“A Silence Heard was action oriented and perilous! I was definitely on the edge of my seat as I read, waiting to find out what happened next!”

“This story was much more than I expected it to be. It has a unique plot that caught me from the very beginning. I really enjoyed the interplay between characters.”

What if your last day at school turned out to be your first day as a rebel warrior?

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Universal Links:

Amazon:

Whisper Gatherers:           getBook.at/book1of4

Echoes from the Lost Ones:    getBook.at/book2of4

A Silence Heard:      getBook.at/book3of4

The Chronicles of Mayer:    getBook.at/book4of4

Other online retailers:

Whisper Gatherers:     https://www.books2read.com/u/b5O7Rk

Echoes from the Lost Ones:     https://www.books2read.com/u/47kz1g

A Silence Heard: https://www.books2read.com/u/bzpW8n

The Chronicles of Mayer: https://www.books2read.com/u/brg9Oe

If you want any further information about the books in the series go to:

http://www.thesongofforgetfulness.com

Creating a Universal Amazon Link – One Link Amazon Sites in all Countries

Great tip for all published authors!

Don Massenzio's Blog

I posted this tip a while ago and got some positive feedback. If you set up buying links for your books, many of you are probably posting Amazon links for each country that you think your book will likely realize some sales.

There is no need to do this.

I was getting frustrated when I ran a free book promotion weekend and experimented with placing a Facebook ad that reached out to multiple countries. My dilemma with doing this is that I didn’t have a way to post all of the links for the various Amazon sites in other countries on my ad without it looking clumsy.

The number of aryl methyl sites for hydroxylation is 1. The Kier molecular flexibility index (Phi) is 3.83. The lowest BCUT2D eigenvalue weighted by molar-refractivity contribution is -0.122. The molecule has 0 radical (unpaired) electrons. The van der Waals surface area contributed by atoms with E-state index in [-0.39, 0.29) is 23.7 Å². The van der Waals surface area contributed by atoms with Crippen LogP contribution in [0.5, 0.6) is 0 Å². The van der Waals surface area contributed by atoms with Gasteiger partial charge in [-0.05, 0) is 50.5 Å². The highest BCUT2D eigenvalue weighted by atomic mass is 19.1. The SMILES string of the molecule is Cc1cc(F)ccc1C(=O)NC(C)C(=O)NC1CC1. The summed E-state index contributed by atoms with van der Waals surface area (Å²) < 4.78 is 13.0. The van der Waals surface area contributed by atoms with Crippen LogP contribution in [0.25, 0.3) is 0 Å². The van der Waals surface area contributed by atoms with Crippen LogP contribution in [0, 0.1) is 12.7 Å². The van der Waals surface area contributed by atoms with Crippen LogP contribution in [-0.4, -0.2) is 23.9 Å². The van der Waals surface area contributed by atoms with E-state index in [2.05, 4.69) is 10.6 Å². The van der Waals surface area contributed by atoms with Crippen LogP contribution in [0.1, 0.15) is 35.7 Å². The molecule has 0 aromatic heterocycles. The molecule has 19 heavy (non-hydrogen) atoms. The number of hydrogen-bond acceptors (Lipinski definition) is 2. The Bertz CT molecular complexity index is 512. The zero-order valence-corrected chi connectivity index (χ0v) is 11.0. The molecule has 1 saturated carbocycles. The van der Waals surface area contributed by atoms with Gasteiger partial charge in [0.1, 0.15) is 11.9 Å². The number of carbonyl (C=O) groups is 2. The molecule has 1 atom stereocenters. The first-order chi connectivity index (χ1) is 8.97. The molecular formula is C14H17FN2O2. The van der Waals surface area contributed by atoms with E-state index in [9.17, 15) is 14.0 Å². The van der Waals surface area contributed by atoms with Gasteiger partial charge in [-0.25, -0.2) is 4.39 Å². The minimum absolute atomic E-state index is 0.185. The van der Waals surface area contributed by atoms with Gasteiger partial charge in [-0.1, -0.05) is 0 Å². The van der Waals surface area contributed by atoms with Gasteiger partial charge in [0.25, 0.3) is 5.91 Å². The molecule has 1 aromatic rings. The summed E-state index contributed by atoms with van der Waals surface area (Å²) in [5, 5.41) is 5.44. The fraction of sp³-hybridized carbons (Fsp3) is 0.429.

I searched for a way to create a universal link for my book. A universal link, when clicked by a potential reader, is designed to take them to my book on the appropriate Amazon page for their country.

All they needed to do was…

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Your Author Bio: Does it help your Book Sales or Stop Them Dead?

Some good points in this post.

Chris The Story Reading Ape's Blog

by Anne R. Allen

No matter how great a book’s cover and blurb, one thing can stop me from buying yet another ebook for my Kindle: an author bio on the buy page that screams “amateur.”

I spent some time as an editor, so when I pick up a book for relaxation, I want to know it’s going to be a professional work and not something that makes me want to run for my red pencil.

If you start your bio “I’ve always wanted to write a book, ever since I won a penmanship prize in third grade, and now that I’ve self-published, “If My Cats Could Talk” my wish has come true…,” all you’ve told me is you’re a beginner.

Is that really what you want your customers to know?

Your buy page at Amazon or any online retail store is like your own personal storefront. It can be…

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Do we give readers what marketers say they want, or what we want to write?

Over the past year or so I have paid for a number of marketing courses to help me sell my books. Unfortunately, when I signed up I didn’t realise that when they promised that I would sell tons of books if I followed their plan, that the books they were talking about wouldn’t be mine.